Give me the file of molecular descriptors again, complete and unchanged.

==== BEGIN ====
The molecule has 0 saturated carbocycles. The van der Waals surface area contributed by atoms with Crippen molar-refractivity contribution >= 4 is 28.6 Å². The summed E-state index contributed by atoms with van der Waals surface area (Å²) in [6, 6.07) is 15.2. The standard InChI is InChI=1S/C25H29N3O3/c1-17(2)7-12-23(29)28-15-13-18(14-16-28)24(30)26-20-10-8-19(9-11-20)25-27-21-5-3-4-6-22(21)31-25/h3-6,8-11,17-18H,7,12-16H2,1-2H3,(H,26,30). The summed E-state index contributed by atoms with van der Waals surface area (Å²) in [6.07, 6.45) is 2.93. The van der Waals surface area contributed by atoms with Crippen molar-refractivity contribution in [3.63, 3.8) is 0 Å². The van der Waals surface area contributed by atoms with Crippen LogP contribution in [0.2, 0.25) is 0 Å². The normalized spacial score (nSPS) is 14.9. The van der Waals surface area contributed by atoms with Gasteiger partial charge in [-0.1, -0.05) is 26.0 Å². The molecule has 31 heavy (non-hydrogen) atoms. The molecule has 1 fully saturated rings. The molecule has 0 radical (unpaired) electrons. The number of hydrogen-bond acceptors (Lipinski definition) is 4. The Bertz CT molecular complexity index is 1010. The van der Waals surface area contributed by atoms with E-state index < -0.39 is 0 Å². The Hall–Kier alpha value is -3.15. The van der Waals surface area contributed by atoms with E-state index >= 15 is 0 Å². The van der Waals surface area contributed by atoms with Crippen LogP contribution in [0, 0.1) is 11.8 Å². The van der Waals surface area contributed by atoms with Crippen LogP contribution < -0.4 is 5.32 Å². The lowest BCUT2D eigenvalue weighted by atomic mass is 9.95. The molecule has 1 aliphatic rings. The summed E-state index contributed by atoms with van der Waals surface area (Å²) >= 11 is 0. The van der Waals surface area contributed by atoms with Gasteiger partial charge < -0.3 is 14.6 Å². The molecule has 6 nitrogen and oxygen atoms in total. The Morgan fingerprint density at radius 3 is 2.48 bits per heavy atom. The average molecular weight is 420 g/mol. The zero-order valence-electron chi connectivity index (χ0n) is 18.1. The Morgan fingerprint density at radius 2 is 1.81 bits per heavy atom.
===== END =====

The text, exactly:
The molecule has 0 saturated carbocycles. The van der Waals surface area contributed by atoms with Crippen molar-refractivity contribution >= 4 is 28.6 Å². The summed E-state index contributed by atoms with van der Waals surface area (Å²) in [6, 6.07) is 15.2. The standard InChI is InChI=1S/C25H29N3O3/c1-17(2)7-12-23(29)28-15-13-18(14-16-28)24(30)26-20-10-8-19(9-11-20)25-27-21-5-3-4-6-22(21)31-25/h3-6,8-11,17-18H,7,12-16H2,1-2H3,(H,26,30). The summed E-state index contributed by atoms with van der Waals surface area (Å²) in [6.07, 6.45) is 2.93. The van der Waals surface area contributed by atoms with Crippen molar-refractivity contribution in [3.63, 3.8) is 0 Å². The van der Waals surface area contributed by atoms with Crippen LogP contribution in [0.2, 0.25) is 0 Å². The normalized spacial score (nSPS) is 14.9. The van der Waals surface area contributed by atoms with Gasteiger partial charge in [-0.1, -0.05) is 26.0 Å². The molecule has 31 heavy (non-hydrogen) atoms. The molecule has 1 fully saturated rings. The molecule has 0 radical (unpaired) electrons. The number of hydrogen-bond acceptors (Lipinski definition) is 4. The Bertz CT molecular complexity index is 1010. The van der Waals surface area contributed by atoms with E-state index < -0.39 is 0 Å². The Hall–Kier alpha value is -3.15. The van der Waals surface area contributed by atoms with E-state index >= 15 is 0 Å². The van der Waals surface area contributed by atoms with Crippen LogP contribution in [0, 0.1) is 11.8 Å². The van der Waals surface area contributed by atoms with Crippen LogP contribution < -0.4 is 5.32 Å². The lowest BCUT2D eigenvalue weighted by atomic mass is 9.95. The molecule has 1 aliphatic rings. The summed E-state index contributed by atoms with van der Waals surface area (Å²) >= 11 is 0. The van der Waals surface area contributed by atoms with Gasteiger partial charge < -0.3 is 14.6 Å². The molecule has 6 nitrogen and oxygen atoms in total. The Morgan fingerprint density at radius 3 is 2.48 bits per heavy atom. The average molecular weight is 420 g/mol. The zero-order valence-electron chi connectivity index (χ0n) is 18.1. The Morgan fingerprint density at radius 2 is 1.81 bits per heavy atom.